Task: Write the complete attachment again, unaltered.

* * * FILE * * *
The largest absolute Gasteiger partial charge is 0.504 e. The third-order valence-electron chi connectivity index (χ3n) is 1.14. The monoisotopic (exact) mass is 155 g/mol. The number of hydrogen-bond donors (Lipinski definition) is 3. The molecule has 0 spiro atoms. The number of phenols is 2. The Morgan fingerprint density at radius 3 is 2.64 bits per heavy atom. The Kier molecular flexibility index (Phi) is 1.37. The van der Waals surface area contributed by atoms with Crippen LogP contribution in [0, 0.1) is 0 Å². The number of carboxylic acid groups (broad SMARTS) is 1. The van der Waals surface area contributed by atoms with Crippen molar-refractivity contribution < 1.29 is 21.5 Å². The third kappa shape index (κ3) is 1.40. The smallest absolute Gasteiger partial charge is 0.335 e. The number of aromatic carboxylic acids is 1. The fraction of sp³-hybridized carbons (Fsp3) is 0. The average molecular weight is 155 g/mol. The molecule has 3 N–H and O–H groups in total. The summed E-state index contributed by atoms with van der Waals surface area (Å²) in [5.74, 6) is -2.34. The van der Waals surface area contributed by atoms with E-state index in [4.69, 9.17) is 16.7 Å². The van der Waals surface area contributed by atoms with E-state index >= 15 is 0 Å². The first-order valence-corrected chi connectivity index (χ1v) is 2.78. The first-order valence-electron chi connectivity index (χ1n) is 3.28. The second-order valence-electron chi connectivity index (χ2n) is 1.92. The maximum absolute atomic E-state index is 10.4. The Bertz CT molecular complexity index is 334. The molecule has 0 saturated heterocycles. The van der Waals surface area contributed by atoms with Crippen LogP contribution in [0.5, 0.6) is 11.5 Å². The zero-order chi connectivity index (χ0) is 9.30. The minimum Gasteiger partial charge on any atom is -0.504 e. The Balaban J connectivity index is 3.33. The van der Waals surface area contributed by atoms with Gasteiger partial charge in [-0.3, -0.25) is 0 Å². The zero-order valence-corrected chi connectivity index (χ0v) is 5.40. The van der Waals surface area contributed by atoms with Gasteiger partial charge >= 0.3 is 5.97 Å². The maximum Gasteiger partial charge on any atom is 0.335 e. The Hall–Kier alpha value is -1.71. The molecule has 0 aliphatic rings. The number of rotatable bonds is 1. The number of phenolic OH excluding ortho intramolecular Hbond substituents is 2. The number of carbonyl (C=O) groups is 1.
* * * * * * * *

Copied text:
The largest absolute Gasteiger partial charge is 0.504 e. The third-order valence-electron chi connectivity index (χ3n) is 1.14. The monoisotopic (exact) mass is 155 g/mol. The number of hydrogen-bond donors (Lipinski definition) is 3. The molecule has 0 spiro atoms. The number of phenols is 2. The Morgan fingerprint density at radius 3 is 2.64 bits per heavy atom. The Kier molecular flexibility index (Phi) is 1.37. The van der Waals surface area contributed by atoms with Crippen LogP contribution in [0, 0.1) is 0 Å². The number of carboxylic acid groups (broad SMARTS) is 1. The van der Waals surface area contributed by atoms with Crippen molar-refractivity contribution < 1.29 is 21.5 Å². The third kappa shape index (κ3) is 1.40. The smallest absolute Gasteiger partial charge is 0.335 e. The number of aromatic carboxylic acids is 1. The fraction of sp³-hybridized carbons (Fsp3) is 0. The average molecular weight is 155 g/mol. The molecule has 3 N–H and O–H groups in total. The summed E-state index contributed by atoms with van der Waals surface area (Å²) in [5.74, 6) is -2.34. The van der Waals surface area contributed by atoms with E-state index in [4.69, 9.17) is 16.7 Å². The van der Waals surface area contributed by atoms with E-state index >= 15 is 0 Å². The first-order valence-corrected chi connectivity index (χ1v) is 2.78. The first-order valence-electron chi connectivity index (χ1n) is 3.28. The second-order valence-electron chi connectivity index (χ2n) is 1.92. The maximum absolute atomic E-state index is 10.4. The Bertz CT molecular complexity index is 334. The molecule has 0 saturated heterocycles. The van der Waals surface area contributed by atoms with Crippen LogP contribution in [0.5, 0.6) is 11.5 Å². The zero-order chi connectivity index (χ0) is 9.30. The minimum Gasteiger partial charge on any atom is -0.504 e. The Balaban J connectivity index is 3.33. The van der Waals surface area contributed by atoms with Gasteiger partial charge in [-0.3, -0.25) is 0 Å². The zero-order valence-corrected chi connectivity index (χ0v) is 5.40. The van der Waals surface area contributed by atoms with Gasteiger partial charge >= 0.3 is 5.97 Å². The maximum Gasteiger partial charge on any atom is 0.335 e. The Hall–Kier alpha value is -1.71. The molecule has 0 aliphatic rings. The number of rotatable bonds is 1. The number of phenolic OH excluding ortho intramolecular Hbond substituents is 2. The number of carbonyl (C=O) groups is 1.